When Carson High linebacker Richard Romero was asked to put a letter grade on his first two games, he didn’t hesitate too long.
“I’d give myself a B for sure,” Romero said as he and his teammates prepped for Friday’s non-league game Friday ( 7p.m.) at Reed. “The first two games I’ve been solid. I need to be more aggressive; need to run to the ball harder. I don’t know that I’m playing to my full potential, but I’m working up to getting there.
“Definitely I give myself marks (after games). I’m always saying I should have made that play or I should have done this. The little mistakes you have to account for.”
One of the things Romero stressed was learning from mistakes, and proving that on the field. That was evident last Friday against Reno. Containment issues led the way to two long touchdown runs in the 19-0 loss.
“Small mistakes led to big plays,” Romero said. “We lost outside containment on both plays, and that killed us. We learned from that and shut Reno out the rest of the game.”
And, Romero was a big part of it, garnering five tackles against a physical Reno team. He and fellow linebacker Dawson Lamb were the bright spots in the loss.
The Carson defense is in for another tough game against the Raiders, a perennial powerhouse under new coach Tony Amantia, the former Damonte Ranch head coach.
“We need him to have a good game,” said defensive coordinator Steve Dilley said. “Reed is big and physical up front.”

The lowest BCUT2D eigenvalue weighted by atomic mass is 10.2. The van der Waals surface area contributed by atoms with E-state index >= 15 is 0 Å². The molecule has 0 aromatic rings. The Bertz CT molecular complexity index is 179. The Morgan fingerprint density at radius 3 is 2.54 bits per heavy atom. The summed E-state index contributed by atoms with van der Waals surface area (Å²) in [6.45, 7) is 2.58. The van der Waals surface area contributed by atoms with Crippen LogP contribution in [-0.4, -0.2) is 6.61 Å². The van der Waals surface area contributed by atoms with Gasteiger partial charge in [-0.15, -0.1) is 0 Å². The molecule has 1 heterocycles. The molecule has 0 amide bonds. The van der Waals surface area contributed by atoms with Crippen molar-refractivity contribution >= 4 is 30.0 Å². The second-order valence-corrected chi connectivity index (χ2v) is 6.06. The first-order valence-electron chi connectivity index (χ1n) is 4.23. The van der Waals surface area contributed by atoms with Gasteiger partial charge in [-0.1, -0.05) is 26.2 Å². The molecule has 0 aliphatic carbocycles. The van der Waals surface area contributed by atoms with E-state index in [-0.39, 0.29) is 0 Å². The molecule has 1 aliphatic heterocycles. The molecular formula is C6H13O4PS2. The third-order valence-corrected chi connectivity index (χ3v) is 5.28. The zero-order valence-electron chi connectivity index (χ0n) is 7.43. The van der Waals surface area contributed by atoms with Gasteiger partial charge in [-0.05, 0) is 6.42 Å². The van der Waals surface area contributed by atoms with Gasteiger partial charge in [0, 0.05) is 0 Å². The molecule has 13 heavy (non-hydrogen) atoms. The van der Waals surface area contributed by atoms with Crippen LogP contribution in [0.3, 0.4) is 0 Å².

“They are a good team,” Romero said. “They look like they are doing a lot of the same things (bubble screens and zone reads by the quarterback) as they have done in the past. The preparation is easier because Reed doesn’t throw 50 formations at you like Reno does.”
Don’t expect the 5-9, 170-pound Romero to back down. Despite giving up plenty of height and weight, he gets the job done. He’s gone from a part-time player last season to an every down contributor this season.
“He doesn’t know he’s undersized,” Dilley said. “He has very good instincts. He understands what the offense is trying to do.”
Romero, who has been playing football since he was 5 years old, said he’s never been told he’s too small to play the game. Nor does he feel his lack of size prohibits him from being an effective player.
He said film study helps, and just having a lot of experience is probably the most important thing.
“I watch film about 10 to 20 minutes a day, going over who we play and who we are trying to scout,” Romero said. “I’ve been playing the game for so long, it’s naturally going to come to me. Sure film helps, but I’m going to be the player I always have been and rely on my instincts.”
Romero pointed out being built lower to the ground than most is helpful in a couple of ways.
“I’m able to take people’s legs away easier because I’m so small,” Romero said. “I use that to my advantage. I do that (go low) rather than going head on. I can get around people easier because I’m small.”